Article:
Studies of phase and strength in high pressure vanadium
Stevenson, Michael Gareth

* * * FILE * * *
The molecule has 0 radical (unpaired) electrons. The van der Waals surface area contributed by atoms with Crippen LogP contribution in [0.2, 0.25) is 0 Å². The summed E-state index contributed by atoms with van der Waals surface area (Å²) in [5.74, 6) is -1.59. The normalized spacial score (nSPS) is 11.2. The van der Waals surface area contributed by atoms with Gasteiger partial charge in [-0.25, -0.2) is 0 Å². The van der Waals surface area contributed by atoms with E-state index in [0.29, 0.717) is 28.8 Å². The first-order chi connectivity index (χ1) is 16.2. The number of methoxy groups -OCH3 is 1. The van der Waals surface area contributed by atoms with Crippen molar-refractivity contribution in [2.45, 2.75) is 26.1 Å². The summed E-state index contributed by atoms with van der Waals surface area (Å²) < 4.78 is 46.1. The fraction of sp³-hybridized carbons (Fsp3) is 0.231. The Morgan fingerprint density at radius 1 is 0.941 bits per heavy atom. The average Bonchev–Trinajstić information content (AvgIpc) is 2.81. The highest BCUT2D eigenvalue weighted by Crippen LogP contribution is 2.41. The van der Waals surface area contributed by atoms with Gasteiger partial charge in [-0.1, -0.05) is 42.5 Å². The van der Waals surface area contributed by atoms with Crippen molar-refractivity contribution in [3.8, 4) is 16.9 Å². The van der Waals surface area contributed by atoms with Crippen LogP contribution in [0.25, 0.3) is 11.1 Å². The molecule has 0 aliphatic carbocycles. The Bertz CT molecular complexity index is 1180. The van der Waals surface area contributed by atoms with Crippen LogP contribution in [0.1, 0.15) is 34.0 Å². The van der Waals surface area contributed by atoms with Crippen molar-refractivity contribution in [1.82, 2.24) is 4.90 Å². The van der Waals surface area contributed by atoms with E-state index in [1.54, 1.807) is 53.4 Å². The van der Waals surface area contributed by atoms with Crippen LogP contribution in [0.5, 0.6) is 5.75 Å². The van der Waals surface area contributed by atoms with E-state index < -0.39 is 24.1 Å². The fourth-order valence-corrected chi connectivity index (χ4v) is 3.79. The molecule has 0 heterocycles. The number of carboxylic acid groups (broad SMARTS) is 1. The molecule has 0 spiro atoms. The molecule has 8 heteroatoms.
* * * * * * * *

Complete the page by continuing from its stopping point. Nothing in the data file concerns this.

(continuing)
High temperature and pressure states of matter are ubiquitous in nature. It is therefore of the upmost importance that they are understood. Extreme pressures can be obtained using both static and dynamic compression. Static compression using a diamond anvil cell (DAC) can reach pressures into the multi-100 GPa range and, combined with resistive and laser heating techniques, can simultaneously access high-temperature regimes. Dynamic compression using either impactors or lasers can be employed to simultaneously generate high temperature-pressure states into the TPa regime. The differing pressure and temperature states accessed make static and dynamic compression methods ideal for complimentary studies on a material’s behaviour. To probe material conditions under extreme conditions x-ray diffraction is a powerful tool, allowing the different structures adopted by samples to be studied directly. In this thesis in situ x-ray diffraction was combined with static and dynamic compression techniques to probe the structural behaviour of vanadium (V), the high-pressure behaviour of which is unique amongst the elements. At 120 GPa, V has one of the highest known superconducting transition temperatures in the elements, Tc=17.2 K. Subsequent lattice dynamic calculations aimed at understanding the high Tc noted dramatic softening of a transverse acoustic mode, suggestive of a structural phase transition. A bcc-rhombohedral structural transition has been reported by x-ray diffraction studies using DACs at 30-70 GPa, and the same transition has also been reported in several computational studies. These latter studies predict a transition to a second rhombohedral phase at 120 GPa, and a re-entrant transition to the bcc phase at 280 GPa. Neither of these higher-pressure phases have been observed experimentally. Dynamic compression studies of V have reported evidence of a phase transition starting at 32 GPa and completing at 60 GPa, but no x-ray diffraction data were collected. Despite near universal agreement on there being a bcc-rhombohedral phase transition in V between 30 and 70 GPa, the experimental evidence is surprisingly weak. Indeed, close analysis of the published diffraction data reveals that they do not fit a rhombohedral structure, thereby inspiring the current study of V using both static and dynamic compression techniques. For direct comparison with previous studies, V was compressed with no pressure transmitting medium (PTM) to 139 GPa and with a mineral oil PTM to 118 GPa. The diffraction data from these non-hydrostatic experiments were completely consistent with previous studies, showing splitting of the bcc peaks starting at 45 GPa. However, these splittings could not be fitted by the reported rhombohedral structure. V samples were also compressed in He to 154 GPa, reproducing previous quasi-hydrostatic studies. The peaks of the bcc phase were observed to start splitting at pressures as low at 20 GPa, but again a rhombohedral structure was unable fit the diffraction profiles from the high-pressure phase. Difficulties in studying the bcc-rhombohedral transition arise from an inherent limitation of the powder-diffraction method, that is the overlap of peaks with similar d-spacings. This was overcome by making studies of -oriented single crystals of V compressed in a mineral oil PTM to 118 GPa. The bcc peaks were found to split at 40 GPa, and, in contrast to the powder studies, the high-pressure phase could be fitted by a rhombohedral structure. The pressure dependence of the rhombohedral angle is suggestive of two different rhombohedral phases, but the distortions are much smaller than those predicted by theory. The excellent fit of the rhombohedral phase to the single crystal data when compared with the powder data suggests that texture of the powdered sample, which would not be present in the single crystal may cause the misfits to the reported structures. For comparison with the DAC studies, shock compression studies were carried out on V foils up to 180 GPa along the principal Hugoniot. The data collected below 40 GPa were well fitted by the bcc structure but above that pressure a rhombohedral structure gave a better fit. The fit was much better than that obtained with statically compressed powder samples, and the rhombohedral structure agrees with that obtained from the single-crystal data. For comparison with the shock compression study, high-temperature static compression was conducted using a resistive heating set up and a KCL PTM. The rhombohedral transition was seen to occur at higher pressures under these conditions, with the fitted rhombohedral lattice appearing more bcc-like, suggesting the rhombohedral transition was suppressed by high temperatures.